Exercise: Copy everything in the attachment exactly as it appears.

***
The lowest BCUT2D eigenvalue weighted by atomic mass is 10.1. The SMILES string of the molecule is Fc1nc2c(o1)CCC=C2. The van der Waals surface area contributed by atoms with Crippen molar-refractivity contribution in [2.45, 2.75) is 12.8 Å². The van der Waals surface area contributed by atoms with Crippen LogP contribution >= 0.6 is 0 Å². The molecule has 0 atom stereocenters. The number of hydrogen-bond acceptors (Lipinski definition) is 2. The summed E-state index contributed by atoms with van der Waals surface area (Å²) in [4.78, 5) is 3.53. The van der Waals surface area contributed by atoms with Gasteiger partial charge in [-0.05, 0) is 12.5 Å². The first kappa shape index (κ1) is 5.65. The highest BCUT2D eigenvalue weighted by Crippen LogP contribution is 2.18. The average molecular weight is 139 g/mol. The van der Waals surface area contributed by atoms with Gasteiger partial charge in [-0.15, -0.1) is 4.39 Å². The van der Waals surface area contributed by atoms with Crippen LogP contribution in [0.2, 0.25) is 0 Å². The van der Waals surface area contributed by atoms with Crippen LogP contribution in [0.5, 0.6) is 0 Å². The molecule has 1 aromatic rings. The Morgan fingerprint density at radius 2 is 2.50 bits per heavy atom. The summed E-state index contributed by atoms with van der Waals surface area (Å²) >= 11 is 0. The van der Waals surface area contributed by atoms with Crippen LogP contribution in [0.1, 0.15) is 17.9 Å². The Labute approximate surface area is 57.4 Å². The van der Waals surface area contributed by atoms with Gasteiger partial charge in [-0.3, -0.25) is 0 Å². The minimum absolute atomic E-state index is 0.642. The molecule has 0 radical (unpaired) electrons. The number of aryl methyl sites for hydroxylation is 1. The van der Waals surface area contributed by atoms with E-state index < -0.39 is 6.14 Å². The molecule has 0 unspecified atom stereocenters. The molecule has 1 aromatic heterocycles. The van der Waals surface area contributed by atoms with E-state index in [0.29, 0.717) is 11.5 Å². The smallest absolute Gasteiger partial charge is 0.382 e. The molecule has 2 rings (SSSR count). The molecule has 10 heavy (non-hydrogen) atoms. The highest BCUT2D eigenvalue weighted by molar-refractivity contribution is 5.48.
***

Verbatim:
The lowest BCUT2D eigenvalue weighted by atomic mass is 10.1. The SMILES string of the molecule is Fc1nc2c(o1)CCC=C2. The van der Waals surface area contributed by atoms with Crippen molar-refractivity contribution in [2.45, 2.75) is 12.8 Å². The van der Waals surface area contributed by atoms with Crippen LogP contribution >= 0.6 is 0 Å². The molecule has 0 atom stereocenters. The number of hydrogen-bond acceptors (Lipinski definition) is 2. The summed E-state index contributed by atoms with van der Waals surface area (Å²) in [4.78, 5) is 3.53. The van der Waals surface area contributed by atoms with Gasteiger partial charge in [-0.05, 0) is 12.5 Å². The first kappa shape index (κ1) is 5.65. The highest BCUT2D eigenvalue weighted by Crippen LogP contribution is 2.18. The average molecular weight is 139 g/mol. The van der Waals surface area contributed by atoms with Gasteiger partial charge in [-0.15, -0.1) is 4.39 Å². The van der Waals surface area contributed by atoms with Crippen LogP contribution in [0.2, 0.25) is 0 Å². The van der Waals surface area contributed by atoms with Crippen LogP contribution in [0.5, 0.6) is 0 Å². The molecule has 1 aromatic rings. The Morgan fingerprint density at radius 2 is 2.50 bits per heavy atom. The summed E-state index contributed by atoms with van der Waals surface area (Å²) >= 11 is 0. The van der Waals surface area contributed by atoms with Crippen LogP contribution in [0.1, 0.15) is 17.9 Å². The Labute approximate surface area is 57.4 Å². The van der Waals surface area contributed by atoms with Gasteiger partial charge in [-0.3, -0.25) is 0 Å². The minimum absolute atomic E-state index is 0.642. The molecule has 0 radical (unpaired) electrons. The number of aryl methyl sites for hydroxylation is 1. The van der Waals surface area contributed by atoms with E-state index < -0.39 is 6.14 Å². The molecule has 0 unspecified atom stereocenters. The molecule has 1 aromatic heterocycles. The van der Waals surface area contributed by atoms with E-state index in [0.29, 0.717) is 11.5 Å². The smallest absolute Gasteiger partial charge is 0.382 e. The molecule has 2 rings (SSSR count). The molecule has 10 heavy (non-hydrogen) atoms. The highest BCUT2D eigenvalue weighted by molar-refractivity contribution is 5.48.